I read that as having land that is not built. Many homes do not have even 1 acre of land they are built on so would not make sense to only allow integers for that question. Or I guess you could round up to 1 acre if below 1. It’ll be clear you don’t own tons of land either way.
I highly doubt it refers to the footprint of the house. 1 acre would be much larger than most mansions.
Unless I’m reading your post the wrong way.
Related question. New teen driver is on permit stage so i’m not sure he needs his own umbrella policy yet .Will my 1MM USAA umbrella cover us/family if we’re in the car with him teaching him or only if he is listed as a driver w/ a license?
or is it better to get a separate driver policy?
Does your USAA umbrella policy cover family members?
Either way get your son added to your car insurance policy. In most (all?) cases, adding a teen as a permit holder does not cost anything to add them to the policy (at least from my experience, and those I’ve talked to). Once they get a license though, watch out. Your policy is going to skyrocket.
In my experience, the umbrella requires underlying insurance for everything you want covered (auto, HO-3, HO-6, and anything else you own, boats, motorcycles, etc). So if your teen is not on your underlying auto insurance, I don’t see why they’d cover anything.
Correct USAA had me raise the coverages of all underlying auto etc. But I thought it was family asset lawsuit protection, when people sue beyond auto coverage etc. Esp w/ teen driver on their way
tried doing it myself online no go, it might have to do w/ age/ permit thing. Will call tomorrow.
Will come back here for premium strategies once he gets his license later. eg he just did Curriculum - (3 hr. Sessions) | B.R.A.K.E.S. Teen Driver's Training For Safe Driving and Accident Prevention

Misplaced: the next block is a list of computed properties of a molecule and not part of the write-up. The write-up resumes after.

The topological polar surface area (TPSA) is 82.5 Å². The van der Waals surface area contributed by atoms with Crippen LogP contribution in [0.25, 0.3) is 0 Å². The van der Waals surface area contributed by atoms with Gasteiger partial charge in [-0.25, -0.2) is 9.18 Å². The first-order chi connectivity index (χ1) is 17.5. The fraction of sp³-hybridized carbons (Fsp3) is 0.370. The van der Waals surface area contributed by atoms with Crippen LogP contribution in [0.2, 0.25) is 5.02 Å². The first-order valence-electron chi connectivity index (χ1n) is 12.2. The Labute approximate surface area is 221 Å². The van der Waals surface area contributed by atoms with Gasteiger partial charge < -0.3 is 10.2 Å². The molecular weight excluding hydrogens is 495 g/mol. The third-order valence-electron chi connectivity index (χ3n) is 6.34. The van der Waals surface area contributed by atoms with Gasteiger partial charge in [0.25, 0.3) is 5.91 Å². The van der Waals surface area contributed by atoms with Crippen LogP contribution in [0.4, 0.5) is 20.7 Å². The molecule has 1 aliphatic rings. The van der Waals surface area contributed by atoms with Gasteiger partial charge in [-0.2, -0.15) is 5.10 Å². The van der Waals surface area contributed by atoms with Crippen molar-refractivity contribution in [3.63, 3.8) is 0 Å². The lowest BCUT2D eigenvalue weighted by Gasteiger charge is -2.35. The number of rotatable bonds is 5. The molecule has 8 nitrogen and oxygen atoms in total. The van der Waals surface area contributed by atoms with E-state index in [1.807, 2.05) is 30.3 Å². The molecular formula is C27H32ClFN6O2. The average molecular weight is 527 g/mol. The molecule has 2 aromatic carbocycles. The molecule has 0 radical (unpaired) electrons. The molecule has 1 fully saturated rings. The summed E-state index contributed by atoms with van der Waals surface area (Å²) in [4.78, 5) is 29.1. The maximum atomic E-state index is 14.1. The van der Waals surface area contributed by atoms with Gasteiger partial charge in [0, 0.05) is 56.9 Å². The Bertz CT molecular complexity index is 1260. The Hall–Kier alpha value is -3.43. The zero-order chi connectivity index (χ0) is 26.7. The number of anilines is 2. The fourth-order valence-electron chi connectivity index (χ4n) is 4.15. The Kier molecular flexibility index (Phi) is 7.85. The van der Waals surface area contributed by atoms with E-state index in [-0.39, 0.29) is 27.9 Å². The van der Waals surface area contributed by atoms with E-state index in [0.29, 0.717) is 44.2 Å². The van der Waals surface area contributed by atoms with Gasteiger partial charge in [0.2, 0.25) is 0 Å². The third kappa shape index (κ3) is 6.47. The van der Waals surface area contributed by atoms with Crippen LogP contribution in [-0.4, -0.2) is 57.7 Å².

they talked about umbrella coverage there too…
Yes, but I think if your teen is driving your car to learn (as opposed to driving you to a hospital because you’re incapacitated), he’s probably not covered by your auto coverage at all, so he also would not be covered by the umbrella.
IIRC from reading (hint hint!) my auto policy details, the only time I could allow someone else not on the policy to drive my car is in case of emergency when I couldn’t drive it myself, such as if I asked someone to drive me to a hospital because I couldn’t, the driver would be covered by my insurance (instead of theirs). You could also let someone else drive your car if they have their own insurance and it covers them. IIRC my insurance is primary for me if I drive someone else’s car, though I’m not sure of the details.
My understanding is completely different. Auto insurance insures the car, not drivers. The car is covered when driven by anyone, except a licensed driver living in the same household but not listed on any of the auto policies with the same company. I just went through this with my State Farm agent and my teen. While she had a permit, she didn’t need to be added anywhere, and if she caused an accident (with me or my wife there – that’s the only way she would be driving, other than with a driving instructor) that would be covered. Once she got a license, she needed to be added, but only to one car, and she’s covered driving any of our cars.